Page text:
where you travel, who you allow access to in our embassies, you're reaching out to fgos that have been declared by china to be unwelcomed is a real statement about not only our values but universal values. so you can drill down a little bit more for me how you intend to advance our values on human rights if confirmed as ambassador? >> senator cardin, thank you very much. human rights is very important, it's a bedrock of america's value system. as governor, i have always tried to go not only everywhere in the state of iowa but throughout the world. >> i went to the old soviet union six weeks after chernobyl. i was one of the early governors to go to china and yet i've always tried to recognize my responsibility as an american to
represent our values and to espouse those and it would be my intention as ambassador to bring in and to bring up these difficult issues that the chinese leadership may not particularly want to talk about but are important. and consequently, i -- i'm not afraid to do that. i have done that throughout my career. i recognize as ambassador it's an even bigger responsibility because i'll be representing the whole united states of america and when americans are anyone else in the world is not treated fairly, i think i, as ambassador, need to bring that issue up to the people in power in beijing. >> so you'd be welcoming to our embassy those who may disagree with the policies of china on their human rights? >> yes. . i would not only be willing to welcome people of all
backgrounds to the embassy, but also to travel to other parts of the country to meet with them as well. >> senator -- >> i think it's important -- i learned this as governor and that is you don't want to just be surrounded by your staff, you want to get out and see the real people in your state and in the country. and as ambassador i want to get out and see the people in china, i want to learn from those people that don't feel they're being treated fairly as well. >> senator rubio and i sent a letter to secretary tillerson requesting that he place a high priority on human rights in our bilateral relationship with china mentioning the problems of religious minorities including the people of tibet. would you be willing to take advance from members of congress on individual cases and champion them and work with us as we try
to raise these issues? >> yes, senator. in fact, as i've gone around an met individually with members of the senate foreign relations committee, a number of those have been brought to my attention and it would be my intent to work with all the members of this committee and others in the senate on these issues. i believe that's part of the responsibility of the ambassador is to be there on the ground in china and to be an advocate for our interests. >> and my last request would be that i've asked staff to keep in touch with our embassies, and i appreciate the fact that you mentioned in your opening statement, the professional i am of the people that serve and the mission that are critically important. they take direction from the ambassador. i would ask that you respond to both staffs as to steps being taken to advance the human rights agenda so that we can work together in regards to elevating the importance of that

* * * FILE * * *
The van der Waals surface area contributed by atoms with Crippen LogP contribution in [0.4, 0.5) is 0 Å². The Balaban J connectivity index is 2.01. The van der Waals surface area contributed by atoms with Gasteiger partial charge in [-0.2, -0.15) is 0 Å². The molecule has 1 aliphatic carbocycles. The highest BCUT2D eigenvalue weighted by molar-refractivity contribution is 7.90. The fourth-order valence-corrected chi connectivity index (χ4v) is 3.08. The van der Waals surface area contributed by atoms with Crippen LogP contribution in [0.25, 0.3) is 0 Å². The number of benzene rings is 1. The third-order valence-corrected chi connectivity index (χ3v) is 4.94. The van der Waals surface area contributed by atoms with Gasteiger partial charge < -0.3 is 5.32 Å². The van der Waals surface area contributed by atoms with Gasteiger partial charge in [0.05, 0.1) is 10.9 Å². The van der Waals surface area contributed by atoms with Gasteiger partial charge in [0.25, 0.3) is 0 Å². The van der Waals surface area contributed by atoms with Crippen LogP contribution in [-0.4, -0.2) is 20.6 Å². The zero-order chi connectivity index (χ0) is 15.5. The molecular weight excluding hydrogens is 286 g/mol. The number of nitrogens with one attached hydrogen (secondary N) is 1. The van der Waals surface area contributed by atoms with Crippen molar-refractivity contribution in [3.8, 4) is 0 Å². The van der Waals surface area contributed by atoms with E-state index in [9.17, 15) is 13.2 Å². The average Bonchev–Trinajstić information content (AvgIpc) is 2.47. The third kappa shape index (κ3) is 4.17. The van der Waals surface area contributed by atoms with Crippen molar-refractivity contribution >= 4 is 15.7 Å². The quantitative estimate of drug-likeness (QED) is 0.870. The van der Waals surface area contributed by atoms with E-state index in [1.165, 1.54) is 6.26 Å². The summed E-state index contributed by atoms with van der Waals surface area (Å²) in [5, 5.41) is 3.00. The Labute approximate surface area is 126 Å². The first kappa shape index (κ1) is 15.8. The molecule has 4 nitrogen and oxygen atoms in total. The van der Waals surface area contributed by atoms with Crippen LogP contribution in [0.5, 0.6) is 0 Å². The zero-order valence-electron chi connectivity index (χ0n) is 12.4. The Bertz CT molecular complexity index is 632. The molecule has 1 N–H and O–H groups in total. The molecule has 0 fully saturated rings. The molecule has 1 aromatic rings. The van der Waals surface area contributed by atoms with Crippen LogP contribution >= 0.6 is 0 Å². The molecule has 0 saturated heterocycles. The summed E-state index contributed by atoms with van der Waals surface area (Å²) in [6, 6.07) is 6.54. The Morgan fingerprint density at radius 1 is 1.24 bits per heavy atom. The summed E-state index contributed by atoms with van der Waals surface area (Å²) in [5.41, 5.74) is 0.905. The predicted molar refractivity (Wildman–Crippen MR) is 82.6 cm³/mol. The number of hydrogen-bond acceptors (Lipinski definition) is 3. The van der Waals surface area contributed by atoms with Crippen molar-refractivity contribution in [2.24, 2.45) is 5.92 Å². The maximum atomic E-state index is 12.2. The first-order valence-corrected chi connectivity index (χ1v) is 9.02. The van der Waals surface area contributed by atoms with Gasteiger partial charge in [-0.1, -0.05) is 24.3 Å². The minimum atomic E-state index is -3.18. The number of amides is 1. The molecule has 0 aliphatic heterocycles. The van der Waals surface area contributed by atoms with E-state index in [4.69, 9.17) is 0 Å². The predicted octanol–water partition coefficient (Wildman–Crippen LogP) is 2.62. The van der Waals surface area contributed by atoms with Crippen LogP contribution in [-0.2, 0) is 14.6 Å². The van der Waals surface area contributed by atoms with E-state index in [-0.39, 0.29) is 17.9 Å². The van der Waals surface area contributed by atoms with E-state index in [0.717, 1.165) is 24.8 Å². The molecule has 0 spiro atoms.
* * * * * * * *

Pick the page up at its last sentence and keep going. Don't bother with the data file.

part of our relationship. >> i certainly intend to do that and i do understand that we have a very dedicated professional staff, both the state department and other agencies, and it's a very large staff that's available at the embassy and the consulates. i intend to work with them, i want to learn from them as much as i can, but i also want to work directly with you and other members of the united states senate and your staff. >> thank you. >> thank you. senator young. >> governor, thanks so much for your willingness to serve. i thank your family for their years of service as well to the state of iowa. we're glad to have someone who has a personal relationship with the president of china who's put themselves forward as well. >> i enjoyed our visit together. one of the things we talked about was north korea and you've also touched on this very important topic in your prepared statement indicating that china
could play a critical role in convincing north korea to dismantle its nuclear missile programs. what more specifically do you think that china could or should do to push north korea to take the necessary steps with respect to its missile and nuclear programs? china, as you know, is a neighbor of north korea. they are major trading partner with north korea. they have recently put some restrictions on importing coal from north korea. i think there's other things they can do diplomatically and economically to send a clear signal that they, as well as the united states and other countries in the world do not tolerate this expansion of nuclear technology and missiles by the north korean leadership. it's a threat towel after humankind and i think it's critically important that we
look at all opportunities to work together. i know that this has been discussed by president trump and president xi. i would want to do all i can to serve as a key go-between as we explore how we can work together with other nations also in asia to address this critical situation. >> so i'm curious whether there air menu of particular economic or diplomatic things question do to heighten the pressure as this pressure continues. and perhaps -- perhaps from a process standpoint you can speak to how you might try and collaborate regionally with -- with the regional bureau there. our secretary of state said publicly within the last couple of days that he doesn't think our state department's doing a